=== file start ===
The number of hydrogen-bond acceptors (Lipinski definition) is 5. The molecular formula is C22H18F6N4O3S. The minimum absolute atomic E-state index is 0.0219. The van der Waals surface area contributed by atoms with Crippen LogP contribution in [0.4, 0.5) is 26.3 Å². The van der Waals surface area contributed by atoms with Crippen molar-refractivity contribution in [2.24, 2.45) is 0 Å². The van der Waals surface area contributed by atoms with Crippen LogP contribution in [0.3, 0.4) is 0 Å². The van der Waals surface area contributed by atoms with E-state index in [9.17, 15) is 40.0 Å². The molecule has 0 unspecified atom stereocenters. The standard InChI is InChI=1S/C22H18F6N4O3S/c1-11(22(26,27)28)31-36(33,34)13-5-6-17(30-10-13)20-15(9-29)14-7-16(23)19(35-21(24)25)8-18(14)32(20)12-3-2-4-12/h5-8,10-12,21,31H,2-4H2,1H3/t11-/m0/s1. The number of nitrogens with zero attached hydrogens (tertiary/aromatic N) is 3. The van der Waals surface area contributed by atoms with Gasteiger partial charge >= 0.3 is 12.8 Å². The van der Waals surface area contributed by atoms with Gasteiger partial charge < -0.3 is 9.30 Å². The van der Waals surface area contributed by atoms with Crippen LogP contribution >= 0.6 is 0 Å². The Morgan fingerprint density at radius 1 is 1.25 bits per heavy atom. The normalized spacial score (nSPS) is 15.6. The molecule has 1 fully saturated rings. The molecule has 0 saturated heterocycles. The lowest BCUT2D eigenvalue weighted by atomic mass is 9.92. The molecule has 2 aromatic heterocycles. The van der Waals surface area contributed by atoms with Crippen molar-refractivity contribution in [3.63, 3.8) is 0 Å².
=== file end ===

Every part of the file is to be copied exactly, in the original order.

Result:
The number of hydrogen-bond acceptors (Lipinski definition) is 5. The molecular formula is C22H18F6N4O3S. The minimum absolute atomic E-state index is 0.0219. The van der Waals surface area contributed by atoms with Crippen LogP contribution in [0.4, 0.5) is 26.3 Å². The van der Waals surface area contributed by atoms with Crippen molar-refractivity contribution in [2.24, 2.45) is 0 Å². The van der Waals surface area contributed by atoms with Crippen LogP contribution in [0.3, 0.4) is 0 Å². The van der Waals surface area contributed by atoms with E-state index in [9.17, 15) is 40.0 Å². The molecule has 0 unspecified atom stereocenters. The standard InChI is InChI=1S/C22H18F6N4O3S/c1-11(22(26,27)28)31-36(33,34)13-5-6-17(30-10-13)20-15(9-29)14-7-16(23)19(35-21(24)25)8-18(14)32(20)12-3-2-4-12/h5-8,10-12,21,31H,2-4H2,1H3/t11-/m0/s1. The number of nitrogens with zero attached hydrogens (tertiary/aromatic N) is 3. The van der Waals surface area contributed by atoms with Gasteiger partial charge >= 0.3 is 12.8 Å². The van der Waals surface area contributed by atoms with Gasteiger partial charge < -0.3 is 9.30 Å². The van der Waals surface area contributed by atoms with Crippen LogP contribution >= 0.6 is 0 Å². The Morgan fingerprint density at radius 1 is 1.25 bits per heavy atom. The normalized spacial score (nSPS) is 15.6. The molecule has 1 fully saturated rings. The molecule has 0 saturated heterocycles. The lowest BCUT2D eigenvalue weighted by atomic mass is 9.92. The molecule has 2 aromatic heterocycles. The van der Waals surface area contributed by atoms with Crippen molar-refractivity contribution in [3.63, 3.8) is 0 Å².